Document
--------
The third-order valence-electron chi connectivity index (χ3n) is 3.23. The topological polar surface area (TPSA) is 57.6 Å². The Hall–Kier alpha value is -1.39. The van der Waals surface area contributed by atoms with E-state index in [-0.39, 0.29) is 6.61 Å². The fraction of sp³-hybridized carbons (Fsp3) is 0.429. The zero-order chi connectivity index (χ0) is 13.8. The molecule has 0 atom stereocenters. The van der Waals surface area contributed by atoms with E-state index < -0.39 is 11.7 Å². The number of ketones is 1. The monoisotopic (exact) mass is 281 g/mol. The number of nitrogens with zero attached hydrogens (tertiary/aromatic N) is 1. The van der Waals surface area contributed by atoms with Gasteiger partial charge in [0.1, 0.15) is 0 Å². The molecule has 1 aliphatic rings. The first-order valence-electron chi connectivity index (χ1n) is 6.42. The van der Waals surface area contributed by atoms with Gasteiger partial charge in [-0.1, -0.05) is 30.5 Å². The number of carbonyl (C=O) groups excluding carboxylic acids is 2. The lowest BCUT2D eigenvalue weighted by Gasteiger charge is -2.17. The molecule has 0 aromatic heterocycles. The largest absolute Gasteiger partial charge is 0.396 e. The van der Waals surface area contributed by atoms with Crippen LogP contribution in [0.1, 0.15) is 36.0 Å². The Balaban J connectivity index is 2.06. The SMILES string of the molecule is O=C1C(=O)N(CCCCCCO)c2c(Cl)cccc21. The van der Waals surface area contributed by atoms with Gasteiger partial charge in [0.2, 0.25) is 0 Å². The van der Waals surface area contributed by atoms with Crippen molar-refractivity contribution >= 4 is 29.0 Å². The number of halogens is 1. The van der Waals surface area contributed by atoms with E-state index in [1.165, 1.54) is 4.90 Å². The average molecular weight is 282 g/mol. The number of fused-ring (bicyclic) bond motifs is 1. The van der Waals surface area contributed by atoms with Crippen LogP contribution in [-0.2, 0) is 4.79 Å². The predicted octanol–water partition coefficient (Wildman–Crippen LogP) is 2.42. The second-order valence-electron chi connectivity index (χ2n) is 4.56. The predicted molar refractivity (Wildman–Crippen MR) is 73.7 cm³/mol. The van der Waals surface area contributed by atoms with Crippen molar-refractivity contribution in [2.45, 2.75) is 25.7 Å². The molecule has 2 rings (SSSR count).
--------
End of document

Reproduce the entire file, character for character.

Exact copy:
The third-order valence-electron chi connectivity index (χ3n) is 3.23. The topological polar surface area (TPSA) is 57.6 Å². The Hall–Kier alpha value is -1.39. The van der Waals surface area contributed by atoms with E-state index in [-0.39, 0.29) is 6.61 Å². The fraction of sp³-hybridized carbons (Fsp3) is 0.429. The zero-order chi connectivity index (χ0) is 13.8. The molecule has 0 atom stereocenters. The van der Waals surface area contributed by atoms with E-state index < -0.39 is 11.7 Å². The number of ketones is 1. The monoisotopic (exact) mass is 281 g/mol. The number of nitrogens with zero attached hydrogens (tertiary/aromatic N) is 1. The van der Waals surface area contributed by atoms with Gasteiger partial charge in [0.1, 0.15) is 0 Å². The molecule has 1 aliphatic rings. The first-order valence-electron chi connectivity index (χ1n) is 6.42. The van der Waals surface area contributed by atoms with Gasteiger partial charge in [-0.1, -0.05) is 30.5 Å². The number of carbonyl (C=O) groups excluding carboxylic acids is 2. The lowest BCUT2D eigenvalue weighted by Gasteiger charge is -2.17. The molecule has 0 aromatic heterocycles. The largest absolute Gasteiger partial charge is 0.396 e. The van der Waals surface area contributed by atoms with Crippen LogP contribution in [0.1, 0.15) is 36.0 Å². The Balaban J connectivity index is 2.06. The SMILES string of the molecule is O=C1C(=O)N(CCCCCCO)c2c(Cl)cccc21. The van der Waals surface area contributed by atoms with Gasteiger partial charge in [0.2, 0.25) is 0 Å². The van der Waals surface area contributed by atoms with Crippen molar-refractivity contribution >= 4 is 29.0 Å². The number of halogens is 1. The van der Waals surface area contributed by atoms with E-state index in [1.165, 1.54) is 4.90 Å². The average molecular weight is 282 g/mol. The number of fused-ring (bicyclic) bond motifs is 1. The van der Waals surface area contributed by atoms with Crippen LogP contribution in [-0.2, 0) is 4.79 Å². The predicted octanol–water partition coefficient (Wildman–Crippen LogP) is 2.42. The second-order valence-electron chi connectivity index (χ2n) is 4.56. The predicted molar refractivity (Wildman–Crippen MR) is 73.7 cm³/mol. The van der Waals surface area contributed by atoms with Crippen molar-refractivity contribution in [2.45, 2.75) is 25.7 Å². The molecule has 2 rings (SSSR count).